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All Music Guide:
Ramblin' Jack Elliott is one of folk music's most enduring characters. Since he first came on the scene in the late '50s, Elliott influenced everyone from Bob Dylan and Pete Seeger to the Rolling Stones and the Grateful Dead. The son of a New York doctor and a onetime traveling companion of Woody Guthrie, Elliott used his self-made cowboy image to bring his love of folk music to one generation after another. Despite the countless miles that Elliott traveled, his nickname is derived from his unique verbiage: an innocent question often led to a mosaic of stories before he got to the answer. According to folk songstress Odetta, it was her mother who gave Elliott the name when she remarked, "Oh, that Jack Elliott, he sure can ramble."
Pressured by his parents to follow in his father's footsteps and become a doctor, Elliott resisted their urging. Instead, inspired by the rodeos he attended at Madison Square Garden, he became fascinated with the image of the American cowboy. After reading the books of cowboy novelist Will James, he ran away from home at the age of 15 and joined the J.E. Ranch Rodeo. Although he was only with the rodeo for three months (before his parents tracked him down and he was sent home), Elliott was exposed to his first singing cowboy, a rodeo clown who played guitar and banjo and sang songs. Returning home, Elliott taught himself to play guitar.
Elliott's recording debut came in the mid-'50s when he recorded three songs for a multi-artist compilation, Bad Men, Heroes and Pirates, released by Elektra. Elliott was so influenced by Guthrie (whom he had met during a Greenwich Village picking session in 1950) that he began his musical career by mimicking the legendary folksinger. When Guthrie traveled to Florida in 1952, he sent for Elliott to join him. By the time Elliott arrived, however, Guthrie had already left for Mexico, where he was turned back at the border and forced to return to New York. Elliott reunited with Guthrie a few months later. In the winter of 1954, they traveled together back to Florida; in the spring of 1954, they continued on to California's Topanga Canyon. The trip marked the last time that Elliott saw a healthy Guthrie. When he went to Europe in 1955, Elliott sang Guthrie's songs and told stories about him. England provided the setting for Elliott's early success; his first album on his own, Woody Guthrie's Blues, was recorded in England for the Topic label. In addition to recording four more albums for Topic, he attracted attention with his performances with Derroll Adams, a banjo player he had met in California. The duo barnstormed throughout Europe and had a profound influence on the British music scene.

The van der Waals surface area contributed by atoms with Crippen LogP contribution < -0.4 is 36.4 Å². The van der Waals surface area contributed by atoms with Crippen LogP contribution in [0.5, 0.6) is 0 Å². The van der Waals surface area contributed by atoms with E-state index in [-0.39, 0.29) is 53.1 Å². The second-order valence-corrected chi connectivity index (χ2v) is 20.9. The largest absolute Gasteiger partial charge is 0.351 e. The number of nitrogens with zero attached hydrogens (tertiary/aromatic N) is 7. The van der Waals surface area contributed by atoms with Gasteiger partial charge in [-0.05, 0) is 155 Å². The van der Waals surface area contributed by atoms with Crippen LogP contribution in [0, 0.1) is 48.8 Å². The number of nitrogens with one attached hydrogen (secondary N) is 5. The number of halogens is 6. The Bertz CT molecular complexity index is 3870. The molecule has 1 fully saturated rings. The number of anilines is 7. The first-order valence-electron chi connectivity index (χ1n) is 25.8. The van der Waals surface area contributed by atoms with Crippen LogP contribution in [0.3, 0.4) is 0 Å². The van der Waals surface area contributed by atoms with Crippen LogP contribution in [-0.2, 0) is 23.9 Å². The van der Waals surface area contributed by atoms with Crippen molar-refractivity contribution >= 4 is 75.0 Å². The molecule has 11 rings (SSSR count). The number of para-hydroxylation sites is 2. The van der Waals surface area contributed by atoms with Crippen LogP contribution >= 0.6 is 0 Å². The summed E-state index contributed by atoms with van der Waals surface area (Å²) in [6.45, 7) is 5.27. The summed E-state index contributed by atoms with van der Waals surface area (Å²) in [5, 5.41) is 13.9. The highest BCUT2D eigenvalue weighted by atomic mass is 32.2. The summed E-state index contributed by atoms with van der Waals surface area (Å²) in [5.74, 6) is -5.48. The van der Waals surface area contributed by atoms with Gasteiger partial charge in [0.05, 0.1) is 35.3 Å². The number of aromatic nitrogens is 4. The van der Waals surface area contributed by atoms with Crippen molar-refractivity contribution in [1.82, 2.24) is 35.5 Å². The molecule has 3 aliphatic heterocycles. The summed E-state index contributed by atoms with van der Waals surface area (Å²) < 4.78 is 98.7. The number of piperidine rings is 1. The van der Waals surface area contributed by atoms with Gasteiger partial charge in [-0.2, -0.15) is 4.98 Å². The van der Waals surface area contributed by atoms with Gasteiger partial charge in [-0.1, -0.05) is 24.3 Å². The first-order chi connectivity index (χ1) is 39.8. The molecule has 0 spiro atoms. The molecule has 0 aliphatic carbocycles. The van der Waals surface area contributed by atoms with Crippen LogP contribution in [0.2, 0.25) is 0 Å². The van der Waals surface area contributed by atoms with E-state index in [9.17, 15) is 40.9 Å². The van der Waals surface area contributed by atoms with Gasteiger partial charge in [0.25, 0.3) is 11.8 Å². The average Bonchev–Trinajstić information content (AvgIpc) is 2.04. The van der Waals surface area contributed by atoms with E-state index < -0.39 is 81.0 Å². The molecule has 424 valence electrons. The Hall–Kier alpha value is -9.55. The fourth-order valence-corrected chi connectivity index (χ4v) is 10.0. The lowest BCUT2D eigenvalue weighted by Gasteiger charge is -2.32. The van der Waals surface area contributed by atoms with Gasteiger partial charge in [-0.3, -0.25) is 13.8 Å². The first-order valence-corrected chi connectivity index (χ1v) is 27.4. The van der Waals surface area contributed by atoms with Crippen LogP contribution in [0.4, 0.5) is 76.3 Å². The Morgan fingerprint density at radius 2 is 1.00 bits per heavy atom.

After living in Europe for six years, Elliott returned to the United States in 1961. The day after he returned, he visited Guthrie in the hospital and was introduced to Bob Dylan. (In the mid-'70s, Elliott joined Dylan's Rolling Thunder Revue and was featured in Dylan's film Renaldo and Clara.) Before long, he renewed his friendship with Guthrie, and ended up staying with him, his wife Marjorie Guthrie, and their children for a year. Elliott was an influence on folksinger Pete Seeger. During an early-'60s tour of England and Scotland with Seeger and the Weavers, he inspired Seeger with his tales of sailing ships. Among the many other musicians Elliott befriended was Jerry Garcia. Elliott often performed opening sets for Garcia's bands and occasionally sat in with the Grateful Dead.
In 1990, Red House released Legends of Folk, a live recording of a concert that Elliott had performed with Bruce "U. Utah" Phillips and Spider John Koerner at the World Theater in Minnesota. Bob Feldman, owner of Red House, later persuaded Elliott to record his first studio album in more than two decades, South Coast. Recorded at Pachyderm Studios in Cannon Falls, MN, the album's 25 tracks were recorded during three four-hour recording sessions. The album received a Grammy Award as Best Traditional Folk Album of 1995. Elliott returned to the recording studio to record Friends of Mine. Released in 1997, the album featured duets with Joe Ely, Tom Waits, Guy Clark, Jerry Jeff Walker, Nanci Griffith, John Prine, and Bob Weir. The Long Ride followed in 1999. A documentary about Elliott, The Ballad of Ramblin' Jack, and its soundtrack appeared in 2002, while Anti released the album I Stand Alone in 2006. A second album from Anti, the Joe Henry-produced A Stranger Here, followed in 2009.
Ramblin' Jack Elliott (born Elliot Charles Adnopoz, August 1, 1931) is an American folk singer and performer.
Life and career